Amanda Dowd, ANZSJA, IAAP

‘Art does not reproduce what we see, rather it makes us see’, Paul Klee.

The images which you will find here are creative responses by Syrian refugees and artists to the almost unimaginable plight of the many thousands of refugees displaced by the Syrian war.  They are gestures made into the empty spaces of destroyed homes, communities and cities, temporary refugee camps and makeshift roadside dwellings, overcrowded buses and boats adrift on endless roads and inhospitable seas. They speak of  the empty eyes of mothers and fathers who have lost loved children, wives and husbands and, for the time being, any sense of safety, purpose and future.

These images are a testament to both the inhumanity of war and the courage of the human spirit and all give voice to an experience and grief which is beyond words. Figures 2, 3, 4 and 11, 13 and 14 are examples of the work made by refugees who have found some sanctuary in the various camps in the Middle East (the names of the artists have been withheld by the UNHCR).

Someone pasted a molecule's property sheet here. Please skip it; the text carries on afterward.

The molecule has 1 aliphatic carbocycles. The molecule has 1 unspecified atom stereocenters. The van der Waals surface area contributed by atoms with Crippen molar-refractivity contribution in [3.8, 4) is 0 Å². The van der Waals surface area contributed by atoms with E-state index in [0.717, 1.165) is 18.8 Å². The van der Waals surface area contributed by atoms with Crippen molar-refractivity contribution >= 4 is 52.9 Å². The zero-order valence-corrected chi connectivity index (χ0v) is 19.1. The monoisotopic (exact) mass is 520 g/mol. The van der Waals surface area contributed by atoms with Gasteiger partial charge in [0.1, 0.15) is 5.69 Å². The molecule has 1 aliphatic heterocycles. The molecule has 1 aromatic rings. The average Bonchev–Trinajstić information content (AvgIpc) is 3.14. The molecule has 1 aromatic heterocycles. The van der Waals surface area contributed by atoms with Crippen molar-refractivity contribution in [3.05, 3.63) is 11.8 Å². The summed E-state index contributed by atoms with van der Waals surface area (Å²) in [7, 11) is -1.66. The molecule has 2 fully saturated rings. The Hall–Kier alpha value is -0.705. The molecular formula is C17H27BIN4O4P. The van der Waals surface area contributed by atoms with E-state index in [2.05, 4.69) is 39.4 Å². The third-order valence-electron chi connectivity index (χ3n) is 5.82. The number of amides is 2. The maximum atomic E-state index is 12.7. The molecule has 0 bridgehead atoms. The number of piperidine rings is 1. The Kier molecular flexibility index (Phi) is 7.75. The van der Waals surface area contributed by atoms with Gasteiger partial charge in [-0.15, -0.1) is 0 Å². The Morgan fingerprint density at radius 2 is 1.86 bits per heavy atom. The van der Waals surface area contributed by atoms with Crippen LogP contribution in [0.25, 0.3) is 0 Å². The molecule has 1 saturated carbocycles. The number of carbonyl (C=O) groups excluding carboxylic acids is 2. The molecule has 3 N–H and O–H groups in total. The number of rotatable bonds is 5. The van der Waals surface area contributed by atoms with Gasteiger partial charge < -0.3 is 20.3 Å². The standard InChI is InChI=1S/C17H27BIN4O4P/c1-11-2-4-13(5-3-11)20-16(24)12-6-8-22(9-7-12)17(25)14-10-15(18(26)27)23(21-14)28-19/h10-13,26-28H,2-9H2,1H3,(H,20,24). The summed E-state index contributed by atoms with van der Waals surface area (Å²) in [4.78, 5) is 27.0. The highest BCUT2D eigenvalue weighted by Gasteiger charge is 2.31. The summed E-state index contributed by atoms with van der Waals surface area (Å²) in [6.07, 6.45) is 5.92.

Before we can find words, it helps to find an image--or to make one--that can hold the experience for us until it becomes safe enough to feel the emotions associated with it. Only when we are safe enough to feel, are wel able to think about what has happened and find a place for it in mind and memory. In the finding and creating of images an oppurtunity arises that can potentially transform an empty inhumane space into an imaginative human place in which feeling and hope of recovery might be found again, even if momentarily. Relief in such circumstances may be fleeting but a thread, however flimsy, can help humans continue to put one foot in front of the other.

Click here to read ADRIFT in its entirety.